Along with my depression about the mug came another kind of depression, a darker and more oppressive one. At first I assumed it was just the general moodiness that I am subject to from time to time, a kind of overall greyness that sweeps in and clouds things for a couple of days. But when a week went by, and then another, and I was still depressed, I started to wonder.
True, I was under more stress than usual with work. True, I had been thinking lately that maybe I'd made a terrible mistake in choosing writing as a career. These were not new things, however. In fact, they're regular visitors, and over the years I've learned to recognize them, let them have their whiny, raucous stay, and then kick them out when even I can't stand the sound of their voices in my head anymore.
I knew I was really depressed because I'd stopped eating for the most part. I would pick at things here and there, but more and more I was going all day without putting anything in my mouth until, around 10 o'clock, I knew I wouldn't be able to get to sleep unless I quieted the howling in my stomach with something, however small. Even then, I fed myself reluctantly, resenting my body's inability to control it's needs. For several weeks I lived on bread and butter sprinkled with cinnamon and sugar.
One particularly bad day, when I woke up in the morning and knew that even hearing the phone ring would send me over the edge once and for all, I took myself to a matinee of Girl, Interrupted. I was feeling a little crazy myself, and sitting in a theater alone with my anxiety seemed like a good idea. Like being forced to acknowledge the mug on the kitchen table, I think what I really wanted was to stare at the crazy girls on the screen and dare them to ask me what my problem was. Or maybe I was hoping that they, with all their vast experience, would tell me.
As I sat there in the dark, watching the characters peel away the layers of their lives to reveal the causes of their various behaviors, I began to feel a little better. It always helps, when you're feeling not very good about yourself, to look at people who are worse off. At the same time, though, I had a vague suspicion that maybe I wasn't so far away from becoming those girls, especially if anyone was paying close attention. When I left the theater, I made sure no one was following me.
That night, because I couldn't sleep, I turned on the light and read. I picked up Traveling Mercies, Anne Lamott's book about faith. Anne and I are pretty much the same person, except that she doesn't have a penis and I'm not an alcoholic. I've always loved her books because I just know she's writing them specifically to me. Except for this latest one, which is all about her attraction to Christianity, a faith that left me cold long ago. Still, Anne is funny and clumsily wise even when I don't get into her particular brand of spirituality, so I kept reading. And almost at the end of the book, when I was so tired I could barely keep my eyes open, I read the following:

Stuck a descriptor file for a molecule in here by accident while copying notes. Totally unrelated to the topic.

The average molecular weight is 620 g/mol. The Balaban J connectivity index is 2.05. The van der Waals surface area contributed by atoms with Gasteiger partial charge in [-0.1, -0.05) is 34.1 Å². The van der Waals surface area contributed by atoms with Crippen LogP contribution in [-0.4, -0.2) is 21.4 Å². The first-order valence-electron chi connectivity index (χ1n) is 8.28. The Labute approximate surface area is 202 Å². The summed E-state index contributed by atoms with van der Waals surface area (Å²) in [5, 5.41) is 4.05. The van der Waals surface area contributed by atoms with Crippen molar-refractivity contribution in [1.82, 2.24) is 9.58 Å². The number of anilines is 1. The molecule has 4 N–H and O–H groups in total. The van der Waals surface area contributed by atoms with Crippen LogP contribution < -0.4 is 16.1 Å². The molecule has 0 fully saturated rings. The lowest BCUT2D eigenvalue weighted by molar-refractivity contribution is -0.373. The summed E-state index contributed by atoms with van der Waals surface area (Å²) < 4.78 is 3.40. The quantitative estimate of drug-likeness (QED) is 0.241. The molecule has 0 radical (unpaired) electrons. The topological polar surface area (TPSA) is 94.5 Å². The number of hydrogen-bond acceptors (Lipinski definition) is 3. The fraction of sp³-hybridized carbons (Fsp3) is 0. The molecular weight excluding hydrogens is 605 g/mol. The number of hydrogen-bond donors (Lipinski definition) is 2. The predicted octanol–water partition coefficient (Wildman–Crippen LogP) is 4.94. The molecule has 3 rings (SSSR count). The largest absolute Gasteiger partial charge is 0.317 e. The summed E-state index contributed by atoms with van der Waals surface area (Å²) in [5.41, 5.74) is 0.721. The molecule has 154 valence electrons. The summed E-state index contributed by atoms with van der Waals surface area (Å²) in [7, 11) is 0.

The truth is that your spirits don't rise until you get way down. Maybe it's because this--the mud, the bottom--is where it all rises from. Maybe without it, whatever rises would fly off or evaporate before you could even be with it for a moment.
I read this section several times, with a growing resentment. I was angry at Anne for tricking me into realizing what I'd been doing to myself. I hated her for so swiftly and mercilessly ripping off the scab that I'd been picking at piece by piece for the past two months. I was so mad that I almost picked up the phone and called her to tell her what a shit she was.
Instead, I got out of bed and took the dog for a very long walk in the cold, thin light of a winter dawn. We walked for a long time, while the sun came up and I finally let go of the depression I'd gathered around me like extra clothes. I let go of the anxiety about work, and money, and the future. I let myself enjoy, for the first time in weeks, the fact that I can do something wonderful with my writing. And when I came home, I took the mug from the kitchen table, rinsed it out, and made myself some tea. Sitting at my desk, I drank from the mug that no longer symbolized failure to me. And I began to write.